ENJOY THE SHOW
Time for some film education and film appreciation in the form of a video essay from "The Royal Ocean Film Society". The video essay is titled "In Praise of 16mm" and it is exactly that - filmmaker/cinephile Andrew Saladino examines the use of 16mm film (as opposed to the standard 35mm or larger 65mm) for making movies. For those wondering how often 16mm gets used, some filmmakers do still use it every so often. Here are some recent films that were shot on 16mm: Carol, Beasts of the Southern Wild, Fruitvale Station, The Squid and the Whale, The Hurt Locker, Moonrise Kingdom, Black Swan, Happy Christmas, Primer, Listen Up Philip, and others. Watch below to learn more about the aesthetic and what makes 16mm "so darn cool."
The best of the best - that you didn't see last year. We have returned with another set of worth watching, underseen films from 2016. Back again is our annual list of the 19 Best Movies That You Didn't See in 2016 (find all the past lists here: 2015, 2014, 2013, 2012, 2011, 2010, 2009, 2008, 2007). Featured below is a hand-picked, double-checked line-up of the best independent and/or mainstream films that were either quietly dumped, ignored by audiences, or not marketed well enough. There's a mix of documentaries and features, all of them criminally underseen. So to give them some extra attention in the spotlight, and to support some of the finest filmmakers out there, here's our best you didn't see in 2016 recap. Full list below!
"Why not allow different directors to put on the same opera and see how the directors do it differently?" There's nothing like talking with filmmakers about their films. The best interviews are when the discussion starts naturally and flows in different directions. We could keep talking for hours, if only the publicist didn't come in and cut us off. I interviewed Hugh Jackman a few years ago for the release of The Wolverine, but this time I wanted to talk to the director - James Mangold. I was lucky to get time with James after the premiere of his new Wolverine film, Logan, at the Berlin Film Festival. We talked about making this movie something unique, as well as his dislike for movie "universes", the freedom of the R-rating, and much more.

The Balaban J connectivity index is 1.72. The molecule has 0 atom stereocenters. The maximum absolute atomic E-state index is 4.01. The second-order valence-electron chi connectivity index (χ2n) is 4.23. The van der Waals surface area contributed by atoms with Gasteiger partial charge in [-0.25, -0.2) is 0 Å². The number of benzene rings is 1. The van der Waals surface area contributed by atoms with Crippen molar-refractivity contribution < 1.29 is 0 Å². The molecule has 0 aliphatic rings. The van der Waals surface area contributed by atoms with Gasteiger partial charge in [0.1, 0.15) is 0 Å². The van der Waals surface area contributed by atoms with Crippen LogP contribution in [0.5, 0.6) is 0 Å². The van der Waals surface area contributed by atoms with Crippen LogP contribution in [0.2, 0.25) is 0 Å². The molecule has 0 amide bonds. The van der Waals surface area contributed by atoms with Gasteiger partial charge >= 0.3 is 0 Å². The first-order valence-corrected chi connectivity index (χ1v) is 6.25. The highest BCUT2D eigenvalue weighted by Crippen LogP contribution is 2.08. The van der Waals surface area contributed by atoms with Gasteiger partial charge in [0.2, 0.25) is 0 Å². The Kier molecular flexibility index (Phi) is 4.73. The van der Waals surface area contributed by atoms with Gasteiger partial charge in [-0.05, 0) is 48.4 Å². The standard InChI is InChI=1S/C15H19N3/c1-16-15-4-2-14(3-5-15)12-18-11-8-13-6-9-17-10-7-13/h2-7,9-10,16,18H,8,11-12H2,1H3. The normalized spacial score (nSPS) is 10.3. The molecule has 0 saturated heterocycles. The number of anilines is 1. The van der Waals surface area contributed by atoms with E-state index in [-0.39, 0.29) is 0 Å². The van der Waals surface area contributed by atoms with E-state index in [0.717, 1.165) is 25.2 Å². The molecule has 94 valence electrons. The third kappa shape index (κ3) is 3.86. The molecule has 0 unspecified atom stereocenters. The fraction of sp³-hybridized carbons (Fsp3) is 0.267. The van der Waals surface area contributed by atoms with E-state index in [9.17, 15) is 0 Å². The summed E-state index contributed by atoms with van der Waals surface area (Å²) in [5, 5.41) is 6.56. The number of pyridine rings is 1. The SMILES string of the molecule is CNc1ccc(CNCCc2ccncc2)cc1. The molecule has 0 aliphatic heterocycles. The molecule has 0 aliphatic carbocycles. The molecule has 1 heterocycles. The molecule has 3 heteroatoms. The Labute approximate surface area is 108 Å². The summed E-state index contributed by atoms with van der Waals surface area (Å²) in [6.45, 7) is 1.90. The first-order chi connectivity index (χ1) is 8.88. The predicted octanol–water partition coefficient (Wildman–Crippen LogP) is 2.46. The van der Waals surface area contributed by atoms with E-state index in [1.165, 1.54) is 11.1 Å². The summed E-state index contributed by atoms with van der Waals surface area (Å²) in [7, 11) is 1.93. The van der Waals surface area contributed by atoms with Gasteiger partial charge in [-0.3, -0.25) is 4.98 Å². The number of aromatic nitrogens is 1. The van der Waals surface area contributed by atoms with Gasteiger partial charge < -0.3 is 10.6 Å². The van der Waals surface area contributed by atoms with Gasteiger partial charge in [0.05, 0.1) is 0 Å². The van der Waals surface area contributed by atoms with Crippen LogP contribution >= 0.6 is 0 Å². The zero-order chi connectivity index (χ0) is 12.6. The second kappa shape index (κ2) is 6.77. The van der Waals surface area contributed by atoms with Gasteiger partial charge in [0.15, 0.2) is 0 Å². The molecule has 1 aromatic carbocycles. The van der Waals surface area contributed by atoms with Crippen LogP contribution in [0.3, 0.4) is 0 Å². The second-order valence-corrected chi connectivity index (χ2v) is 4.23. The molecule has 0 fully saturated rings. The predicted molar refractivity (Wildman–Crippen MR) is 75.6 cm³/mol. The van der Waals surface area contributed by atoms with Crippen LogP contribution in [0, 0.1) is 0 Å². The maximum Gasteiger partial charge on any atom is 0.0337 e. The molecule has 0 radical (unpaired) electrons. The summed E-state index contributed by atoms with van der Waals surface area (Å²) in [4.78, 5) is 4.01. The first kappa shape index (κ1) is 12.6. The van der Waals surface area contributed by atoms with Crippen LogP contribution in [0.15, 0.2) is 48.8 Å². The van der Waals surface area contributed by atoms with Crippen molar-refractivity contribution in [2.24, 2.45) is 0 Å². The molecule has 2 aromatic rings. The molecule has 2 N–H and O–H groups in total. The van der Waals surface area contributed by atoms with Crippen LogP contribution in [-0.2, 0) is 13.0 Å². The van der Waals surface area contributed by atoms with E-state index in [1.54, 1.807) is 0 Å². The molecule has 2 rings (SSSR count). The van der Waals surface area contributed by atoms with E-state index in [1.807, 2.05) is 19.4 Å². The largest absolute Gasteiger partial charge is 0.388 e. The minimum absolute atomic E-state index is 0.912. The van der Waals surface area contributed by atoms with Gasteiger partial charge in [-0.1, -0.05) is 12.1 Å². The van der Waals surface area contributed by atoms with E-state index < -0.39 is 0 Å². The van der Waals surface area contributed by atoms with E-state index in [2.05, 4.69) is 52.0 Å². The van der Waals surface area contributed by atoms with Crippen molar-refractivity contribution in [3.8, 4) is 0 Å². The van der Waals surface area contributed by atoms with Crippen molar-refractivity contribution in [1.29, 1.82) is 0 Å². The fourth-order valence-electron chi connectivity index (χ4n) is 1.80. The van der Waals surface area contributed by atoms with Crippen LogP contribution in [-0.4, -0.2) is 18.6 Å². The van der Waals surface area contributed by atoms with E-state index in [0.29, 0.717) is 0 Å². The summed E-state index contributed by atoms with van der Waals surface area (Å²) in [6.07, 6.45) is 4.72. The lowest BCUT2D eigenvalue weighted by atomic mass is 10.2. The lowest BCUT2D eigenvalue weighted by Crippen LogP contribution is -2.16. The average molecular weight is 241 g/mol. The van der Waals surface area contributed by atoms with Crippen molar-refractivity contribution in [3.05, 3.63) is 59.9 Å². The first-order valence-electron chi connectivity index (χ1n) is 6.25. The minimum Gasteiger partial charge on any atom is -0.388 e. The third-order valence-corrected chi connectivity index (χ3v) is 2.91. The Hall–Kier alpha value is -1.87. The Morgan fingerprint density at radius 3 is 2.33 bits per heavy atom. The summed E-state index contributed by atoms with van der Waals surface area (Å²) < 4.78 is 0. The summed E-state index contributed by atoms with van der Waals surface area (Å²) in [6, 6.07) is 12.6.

The 89th Academy Awards are upon us and it's time to watch the show and discover the winners of the most prestigious award in Hollywood. The Oscar ceremony is being broadcast live from the Dolby Theatre in Hollywood with the esteemed Jimmy Kimmel as our host of the show this year. There are nine fantastic Best Picture nominees, and I'm looking forward to finally knowing who wins. It has been a very exciting, but also a challenging year in 2016. The big battle seems to be between La La Land and Moonlight. It's finally time to find out who is taking home all the Oscars, and who isn't, at the Academy Awards. The full list of nominees below will be updated with winners marked once announced live tonight - refresh for all updates.
Read on for a complete list of #Oscars2017 nominees & winners. Let us know what you think of the results!
This will be updated throughout the night to reflect the winners as revealed. Additionally, I might be adding a small bit of editorial commentary beneath each category. Winners are highlighted in BOLD below.
The lesson I've learned covering film festivals is that sometimes the best films aren't always the one you loved at first sight, sometimes they're the ones that you remember. There's something about them. It could be the performance, it could be the story, it could be something else about it that gets into your mind and still lingers there. Something about it that you keep thinking back to, even if it isn't a perfect film, there's something you can't shake. That is usually the sign of a great film, and film festivals (which are exhausting to cover) help us figure out which ones leave a lasting impression because there's so many to see in so little time. To wrap up my 4th year attending the Berlin Film Festival (aka Berlinale), I want to recap a few of my favorite films and favorite performances of the 2017 festival. I hope all these films end up on your radar.
I love movie theaters. Every time I walk into one, I get the feeling I'm at home again. They are my places of worship, they are my cathedrals, they are my palaces. Every last city in the world has their own unique set of movie theaters, usually with an extensive and interesting history behind each one. Over the last 10 days of the 2017 Berlin Film Festival (aka "Berlinale") I was able to explore a number of different venues for screenings all over the city. I really love Berlin, and it's now my home where I live, but I'm still exploring and still going to places I've never been before. Looking back over this year's festival, I wanted to highlight a few of the gorgeous movie palaces I visited and share some photos of these places, since they're all so lovely.